You can use an ability against an orc, and then 5 minutes later against another orc, but only once in the hour long battle with a pair of red dragons?

An hour long battle against two red dragons!? Gah! The longest battle I have ever seen in D&D lasted a couple of minutes tops in-game time. An hour long battle would take 600 rounds! That boggles my mind.

Anyways, as far as I know, the basic idea behind a per encounter ability is that it takes a minute or so for a character to catch his breath and regain his focus after a battle to refresh the ability. It makes plenty of sense to me. Honestly, I always had more trouble understanding the flavor behind 1/day abilities. In a point based system like Psionics, it makes sense that the character is getting worn down over time. However, that doesn't seem to be happening with something like spell-like abilities, where someone can use a spell up with no bearing on other spells.
You can use an ability against an orc, and then 5 minutes later against another orc, but only once in the hour long battle with a pair of red dragons?

How the hell do you spend an hour in game against two red dragons and still only call it 1 encounter?!!?

If it is too hard of an encounter, you run your ass off or you are dossed with ketchup and crunched. Otherwise it'll be over, probably before the barbarian's rage is worn off. Now I can see two red dragons providing aerial support to an evil army, and you periodically get to attack him but tides of battle draw you apart, in which case those *are* separate encounters if using the victory point mass combat system from Heroes of Battle.

But seriously, an hour against two red dragons? More like two minutes. Either you're dead or they are.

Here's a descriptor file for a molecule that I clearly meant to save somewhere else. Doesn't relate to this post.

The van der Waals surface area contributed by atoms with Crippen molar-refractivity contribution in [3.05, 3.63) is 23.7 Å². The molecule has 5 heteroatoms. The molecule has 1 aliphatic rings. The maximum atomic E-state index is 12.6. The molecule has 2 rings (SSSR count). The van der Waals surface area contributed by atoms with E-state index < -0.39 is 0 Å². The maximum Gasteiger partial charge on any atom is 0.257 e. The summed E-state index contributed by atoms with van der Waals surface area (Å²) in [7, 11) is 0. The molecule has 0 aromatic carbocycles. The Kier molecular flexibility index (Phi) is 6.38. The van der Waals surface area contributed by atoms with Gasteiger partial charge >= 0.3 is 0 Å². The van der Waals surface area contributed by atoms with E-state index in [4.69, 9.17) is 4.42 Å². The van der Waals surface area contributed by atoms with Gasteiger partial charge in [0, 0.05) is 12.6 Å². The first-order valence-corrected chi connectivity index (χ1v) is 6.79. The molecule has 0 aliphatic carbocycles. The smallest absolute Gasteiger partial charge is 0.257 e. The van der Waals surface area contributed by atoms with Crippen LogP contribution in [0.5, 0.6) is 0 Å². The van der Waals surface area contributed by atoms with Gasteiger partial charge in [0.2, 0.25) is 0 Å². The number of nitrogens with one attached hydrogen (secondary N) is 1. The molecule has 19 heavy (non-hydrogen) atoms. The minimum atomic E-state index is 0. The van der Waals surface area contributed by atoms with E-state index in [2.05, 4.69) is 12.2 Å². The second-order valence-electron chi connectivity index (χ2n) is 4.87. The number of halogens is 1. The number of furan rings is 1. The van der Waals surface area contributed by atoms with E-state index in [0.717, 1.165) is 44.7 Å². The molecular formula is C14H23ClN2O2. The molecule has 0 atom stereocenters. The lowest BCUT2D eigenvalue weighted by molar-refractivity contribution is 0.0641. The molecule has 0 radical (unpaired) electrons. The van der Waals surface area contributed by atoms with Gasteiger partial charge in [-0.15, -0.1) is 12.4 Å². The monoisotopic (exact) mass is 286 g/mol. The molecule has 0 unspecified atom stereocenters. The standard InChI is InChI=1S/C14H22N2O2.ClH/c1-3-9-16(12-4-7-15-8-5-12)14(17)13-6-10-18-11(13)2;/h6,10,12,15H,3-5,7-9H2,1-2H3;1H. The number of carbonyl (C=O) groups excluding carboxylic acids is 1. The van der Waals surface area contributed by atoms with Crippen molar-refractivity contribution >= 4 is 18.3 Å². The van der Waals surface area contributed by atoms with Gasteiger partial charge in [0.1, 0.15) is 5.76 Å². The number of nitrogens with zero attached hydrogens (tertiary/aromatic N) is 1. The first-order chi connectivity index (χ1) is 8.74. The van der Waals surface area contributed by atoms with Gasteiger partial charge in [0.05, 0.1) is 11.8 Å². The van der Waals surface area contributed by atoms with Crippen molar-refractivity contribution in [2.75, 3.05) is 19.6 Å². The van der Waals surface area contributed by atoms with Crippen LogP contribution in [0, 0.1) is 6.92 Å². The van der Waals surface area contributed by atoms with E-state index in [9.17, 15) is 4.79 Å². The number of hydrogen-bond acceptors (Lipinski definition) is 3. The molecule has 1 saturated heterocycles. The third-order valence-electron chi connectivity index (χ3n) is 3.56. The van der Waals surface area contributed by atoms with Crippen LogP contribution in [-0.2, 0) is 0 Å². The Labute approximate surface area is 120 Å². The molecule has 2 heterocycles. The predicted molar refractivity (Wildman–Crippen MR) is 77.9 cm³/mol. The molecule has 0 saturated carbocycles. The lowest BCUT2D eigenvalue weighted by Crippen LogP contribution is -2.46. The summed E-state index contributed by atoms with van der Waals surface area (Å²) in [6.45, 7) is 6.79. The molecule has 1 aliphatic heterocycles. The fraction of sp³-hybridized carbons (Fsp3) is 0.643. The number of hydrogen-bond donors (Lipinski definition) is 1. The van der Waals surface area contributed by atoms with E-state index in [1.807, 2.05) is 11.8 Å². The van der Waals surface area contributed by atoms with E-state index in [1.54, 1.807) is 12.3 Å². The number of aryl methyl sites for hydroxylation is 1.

Non-magical per-day and per-encounter abilities may seem a little odd at first, but it's just a game mechanic, and supposedly one that works well. If for some reason you need an in-game rationale, rather than thinking of it as a resource that gets used up, consider that maybe the in-game conditions need to be "just right" to pull off the manuever. So, while in theory you could pull off a "Dragon Punch" or whatever at will (in the fiction), the opportunity (enemy position, flow of battle, terrain, etc) only occurs about once per-encounter or per-day.

Yes, it's a patch, but if you just can't live without some kind of explanation, that might do the trick.

(Why doesn't Voltron just whip out the Blazing Sword at the start of the fight and get it over with? Hmm. )
This mechanic to me is Wizards attempts to make D&D more like computerized RPG's.

A lot of computer-based or console RPG's do not have X spells or X special abilities per day, instead they have them set up on a point buy, regenerating pool or some other mechanic that allows the player to get what they want if they are willing to wait a bit for it. Diablo 2 is a good example.

In Diablo 2, they have a Sorcerer class that has a mana pool that is used to fuel their spells. You can go hog wild in one fight and deplete your mana pool to finish the fight quickly. Then, instead of having to go back to town or finding an inn to sleep at, you just stand over you fallen enemies and watch your mana slowly fill back up. In fact, the same can be said about the health pool which is their version of HP. You really only need healing potions during a fight because your health replenishes on its own when you're out and walking around.